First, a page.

Bland plays big role at Catholic Outreach
The house at 248 White Ave. long ago was torn down, but the mission that percolated there has snowballed since Sister Karen Bland entered the scene.
Grand Valley Catholic Outreach emerged as two Franciscan sisters feeding the homeless, handing out sack lunches from the back door of their downtown home. That effort has been transformed into a churning machine of compassion fueled by more than 500 local volunteers, who feed, clothe and offer financial assistance to more than 100,000 people a year.
With Bland at the helm — she has been the nonprofit organization’s executive director for the past 12 years — donations of food, clothing and funds materialize seamlessly. Like clockwork, volunteers daily crank out breakfast and lunch at the soup kitchen, and others staff a day center down the street where homeless folks shower, do laundry and keep out of the cold for a bit.
“Anybody who likes to be involved with success can join us,” Bland matter-of-factly said, with a smile, speaking from her sun-splashed office recently.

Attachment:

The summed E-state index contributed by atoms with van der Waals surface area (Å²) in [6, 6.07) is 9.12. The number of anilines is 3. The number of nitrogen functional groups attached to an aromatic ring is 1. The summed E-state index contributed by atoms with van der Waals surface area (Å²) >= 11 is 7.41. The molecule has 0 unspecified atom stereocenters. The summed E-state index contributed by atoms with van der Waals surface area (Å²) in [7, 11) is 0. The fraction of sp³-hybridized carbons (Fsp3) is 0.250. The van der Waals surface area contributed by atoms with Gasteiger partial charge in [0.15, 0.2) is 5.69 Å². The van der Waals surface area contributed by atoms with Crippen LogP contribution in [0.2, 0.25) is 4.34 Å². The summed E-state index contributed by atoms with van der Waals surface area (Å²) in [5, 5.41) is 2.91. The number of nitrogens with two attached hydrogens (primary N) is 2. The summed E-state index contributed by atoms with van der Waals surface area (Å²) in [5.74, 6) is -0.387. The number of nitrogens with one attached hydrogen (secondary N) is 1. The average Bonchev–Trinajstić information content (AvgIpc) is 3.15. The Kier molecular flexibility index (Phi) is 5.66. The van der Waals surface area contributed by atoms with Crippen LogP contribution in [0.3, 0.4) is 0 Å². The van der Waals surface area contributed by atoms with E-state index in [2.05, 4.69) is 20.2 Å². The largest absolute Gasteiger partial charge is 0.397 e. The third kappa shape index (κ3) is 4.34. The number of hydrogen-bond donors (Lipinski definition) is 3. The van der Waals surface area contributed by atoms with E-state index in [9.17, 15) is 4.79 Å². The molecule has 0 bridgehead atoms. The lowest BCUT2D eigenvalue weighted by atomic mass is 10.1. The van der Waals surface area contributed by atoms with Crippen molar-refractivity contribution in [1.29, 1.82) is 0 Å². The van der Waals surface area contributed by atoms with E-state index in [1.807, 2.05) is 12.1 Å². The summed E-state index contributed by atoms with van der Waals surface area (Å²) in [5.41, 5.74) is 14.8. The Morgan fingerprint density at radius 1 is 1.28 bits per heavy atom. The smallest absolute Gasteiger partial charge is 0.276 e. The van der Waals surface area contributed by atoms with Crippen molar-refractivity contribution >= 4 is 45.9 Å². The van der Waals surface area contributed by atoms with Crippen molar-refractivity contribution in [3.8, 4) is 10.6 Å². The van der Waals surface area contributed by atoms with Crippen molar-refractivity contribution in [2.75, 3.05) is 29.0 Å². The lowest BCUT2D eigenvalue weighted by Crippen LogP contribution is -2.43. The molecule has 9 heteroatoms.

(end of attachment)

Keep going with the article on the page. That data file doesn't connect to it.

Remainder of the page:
Bland, a longtime educator and administrator, headed up her order, the Benedictine Sisters of Chicago, before taking up the role at Catholic Outreach.
As a sister, Bland has been given the blessing by her order to maximize her talents, although the options for employment seemed limited three decades ago.
“In those days the doors were open (for women) in education and health,” she said. “I was always annoyed that women were teachers and that men could be teachers for three years and then be administrators.”
At Catholic Outreach, Bland’s calming presence and quiet leadership are soothing to many of the community’s least fortunate who find their way through the doors.
A clean, renovated building, where birds once careened in out and out of skylights, now serves as a pillar of respect to the downtrodden, she said.
“I’ve been in places in need ... ,” she said with a shudder as her voice trailed off. “If you go into a beautiful space that’s clean, you’re going to feel better about yourself.”
Instead of abstractly talking about ending homelessness, Catholic Outreach quietly has been dismantling the need. The dignified, 23-unit St. Benedict’s Place complex in the 200 block of White Avenue is a testament to that. In her plans is another housing unit, this one to be created for homeless war veterans. Never mind that the organization did not receive a competitive grant from the Department of Veterans Affairs to build the facility. Bland already is onto other avenues of funding, fulfilling her role of keeping tabs on the organization’s nearly $2 million budget.
“It’s my job to raise the money, so they can spend it,” Bland said, cheerily. “We’re just going to build it.”